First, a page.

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PEACE REJOICINGS AT RUTHIN.

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PEACE REJOICINGS AT RUTHIN. A DAY OF JUBILATION. F Owing to the inadequate means of Communication, the inhabitants of Ruthin and neighbourhood were not in receipt of the glorious news of the declaration of peace until Monday morning. We should have sent the news on to Kuthin if there had been any telephonic connection to Ruthin, and we were just about starting a member of our staff on his cycle with the news, but the rain came down in such torrents that it was quite impossible for him to start. Early on Monday morning the hooters of Messrs R Ellis and Son, at their well known mineral water factory, and that of the Cambrian Mineral Water Works, were Jheard for some considerable time, commen- cing about six o'clock, and the slumberers were startled by loud explosions, caused by the firing of fog signal rockets by Mr T J Ivouw, from St Peter's-square. When the cause of this became known the appearance of the town soon denoted active life, and the town immediately became transformed into a scene of rejoicing, flags and other emblems of jollity and enthusiasm being freely displayed from almost every house. The arrival of a messenger at 0.30 a.m., with special Free Press supplements, con- firmed the glad news that peace had been restored in South Africa. The bells of St Peter's Church also pealed forth, being energetically rung by Foreman G A Wil- liams, and Messrs Robert Humphreys. R Denton, F Beech, Charles Williams, R H Williams, and J Lloyd Roberts. The "peal" was also rung at various periods throughout the day. Practically the whole of the business places were closed, and the day was observed as a general holiday. The well kept and extensive beautiful grounds and gardens of the Castle were thrown open to the public, throughout the day, by the generous invitation of Mrs Cornwallis West. As reported in another column, the Town Council had its monthly meeting fixed for that afternoon, but the members unanimously decided to adjourn tie sitting in honour of the declaration of peace. As evening approached, a large number of people congregated on the Square, and the local company of volunteers, together with their comrades in khaki, Under Lieutenant Rouw, paraded the street, headed by the band, led by the regimental goat. Upon returning to the Square they formed up two deep, when The Mayor (Dr J Medwyn Hughes) addressed them thus :-Lieutenant Rouw, Offioers and Men of the" G" Company of the 1st V.B.R.W.F. I am exceedingly sorry that the Lord Lieutenant (Colonel Cornwall West), your honorary Colonel, is unable to be present to-night, because he would have been far more able to perform the duties that I have to perform to-night. You have turned out oa several occasions during the late war to celebrate events, 3but I am sure that you have not been more delighted than you are with the glorious news which reached us this morning, and more pleased to turn out than you are to-night to celebrate the declaration of peace (applause). The welcome news spread like wildfire all over the country and gladdened the hearts of all His Majesty's subjects (hear, hear). This great war has taught us a great many lessons. No war was ever fought with more humanity on the one side and bravery on the other, and it is to be hoped that now peace has been brought about that we shall have no political recriminations and that such expressions as pro-Boers, on the one side, and methods of barbarism—I think it is called-on che other side, will no longer be made use of, but that statesmen will do all they can to convert the brave foes into faithful friends (applause). This war has proved beyond doubt that,the volunteering system of this country is a stern reality and not a-show (hear, hear). It is difficult to conjecture what might have been the consequences if our Volunteers had not bravely responded to the call of duty and fought manfully side by side with the Regulars (hurrah), and I am sure it is very gratifying to all of us here to welcome home those Volunteers who are amongst us this evening, who volunteered for active service, and who distinguished themselves during the war (loud applause). Another great feature of the war was the rallying of the Colonies to the support of the mother country (hear, hear). We have been taught some severe lessons with regard to war and the methods of conducting it, and the Boers have been taught that British power must henceforth be paramount in South Africa (loud applause). I will not detain you any longer, but will just say in conclusion that it will be highly gratifying for His Majesty the King to know that at his Coronation he will be at peace with the whole world (loud and prolonged applause). Cheers for the Mayor someone called from the crowd, and the response was heartily given.. The Volunteers then, at their officer's command, fired six volleys in honour of the occasion, after which the band played U God save the King," the company then parading to the Drill Hall where they piled arms. Returning again they proceeded to the Castle Hotel where the toasts of H The King and of their comrades from South Africa, were enthusiastically drank, upon the call of Lieutenant Rouw. Afterwards there was a brilliant display of fireworks (procured by public sub- scription), the movement having been instigated by Mr T J Rouw, who sent a special messenger to Liverpool to obtain the explosives. Thus did Rnthinites loyally and patriotic- ally celebrate the declaration of peace.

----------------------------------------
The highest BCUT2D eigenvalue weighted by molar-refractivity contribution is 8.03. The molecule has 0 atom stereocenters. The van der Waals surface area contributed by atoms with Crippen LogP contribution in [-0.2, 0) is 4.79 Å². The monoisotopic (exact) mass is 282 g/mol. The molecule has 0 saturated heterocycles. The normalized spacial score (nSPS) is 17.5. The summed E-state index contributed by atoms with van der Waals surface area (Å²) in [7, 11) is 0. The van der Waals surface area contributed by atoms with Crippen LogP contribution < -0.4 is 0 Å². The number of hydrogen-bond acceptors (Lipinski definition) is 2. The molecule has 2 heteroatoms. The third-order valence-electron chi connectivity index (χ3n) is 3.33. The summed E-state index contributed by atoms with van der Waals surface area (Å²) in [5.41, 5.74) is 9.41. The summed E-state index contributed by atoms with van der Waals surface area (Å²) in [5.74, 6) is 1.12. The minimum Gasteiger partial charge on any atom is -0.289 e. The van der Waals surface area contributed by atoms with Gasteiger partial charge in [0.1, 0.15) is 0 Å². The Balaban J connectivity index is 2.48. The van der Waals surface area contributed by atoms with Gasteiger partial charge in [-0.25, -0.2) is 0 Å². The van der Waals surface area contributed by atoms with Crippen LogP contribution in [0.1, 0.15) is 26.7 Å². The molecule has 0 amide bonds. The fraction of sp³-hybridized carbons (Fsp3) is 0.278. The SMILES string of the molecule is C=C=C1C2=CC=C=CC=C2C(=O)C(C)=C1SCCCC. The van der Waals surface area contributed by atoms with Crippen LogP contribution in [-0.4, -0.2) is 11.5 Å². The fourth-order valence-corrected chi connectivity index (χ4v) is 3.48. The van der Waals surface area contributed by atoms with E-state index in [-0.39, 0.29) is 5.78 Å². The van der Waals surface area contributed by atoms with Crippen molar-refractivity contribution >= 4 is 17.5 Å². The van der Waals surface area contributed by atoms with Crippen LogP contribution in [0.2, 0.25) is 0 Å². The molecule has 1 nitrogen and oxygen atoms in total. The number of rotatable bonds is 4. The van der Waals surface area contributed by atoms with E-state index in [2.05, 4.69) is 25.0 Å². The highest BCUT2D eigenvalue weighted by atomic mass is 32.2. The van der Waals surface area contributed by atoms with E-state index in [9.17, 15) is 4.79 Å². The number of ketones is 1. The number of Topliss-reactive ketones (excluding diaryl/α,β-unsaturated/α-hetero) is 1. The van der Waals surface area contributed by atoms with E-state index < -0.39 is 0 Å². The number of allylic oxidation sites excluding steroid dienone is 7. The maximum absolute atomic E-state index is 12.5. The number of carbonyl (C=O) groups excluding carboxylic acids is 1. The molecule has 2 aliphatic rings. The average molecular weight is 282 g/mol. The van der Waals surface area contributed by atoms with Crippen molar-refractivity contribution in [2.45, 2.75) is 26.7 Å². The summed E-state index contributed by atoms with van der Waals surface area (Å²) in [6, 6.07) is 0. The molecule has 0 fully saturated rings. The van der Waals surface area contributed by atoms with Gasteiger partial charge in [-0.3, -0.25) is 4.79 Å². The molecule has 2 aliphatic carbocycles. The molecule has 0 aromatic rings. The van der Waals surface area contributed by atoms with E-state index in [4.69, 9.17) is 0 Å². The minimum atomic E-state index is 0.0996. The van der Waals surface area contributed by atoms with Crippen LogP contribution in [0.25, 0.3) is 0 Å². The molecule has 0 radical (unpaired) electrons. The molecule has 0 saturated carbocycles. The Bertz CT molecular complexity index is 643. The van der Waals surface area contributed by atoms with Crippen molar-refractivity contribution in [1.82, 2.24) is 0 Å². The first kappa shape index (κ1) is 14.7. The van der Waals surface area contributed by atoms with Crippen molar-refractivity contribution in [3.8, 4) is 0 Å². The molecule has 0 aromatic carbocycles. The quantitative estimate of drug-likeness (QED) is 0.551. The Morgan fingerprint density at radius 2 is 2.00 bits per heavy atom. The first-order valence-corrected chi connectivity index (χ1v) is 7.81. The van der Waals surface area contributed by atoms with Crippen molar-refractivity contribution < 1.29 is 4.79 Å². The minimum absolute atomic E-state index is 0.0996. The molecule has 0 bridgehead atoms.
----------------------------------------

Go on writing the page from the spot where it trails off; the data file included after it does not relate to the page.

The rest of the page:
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ICRICKET. -,

WREXHAM HORSE SALES.

--------HENLLAN.

__-----TBEMEIBCHION.

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RUTHIN TOWN COUNCIL.

I---. RUTHIN RURAL DISTRICT…

- RUTHIN BOARD OF GUARDIANS.

RUTHIN SCHOOL BOARD.

RETURN OF RUTHIN KHAKI HEROES.

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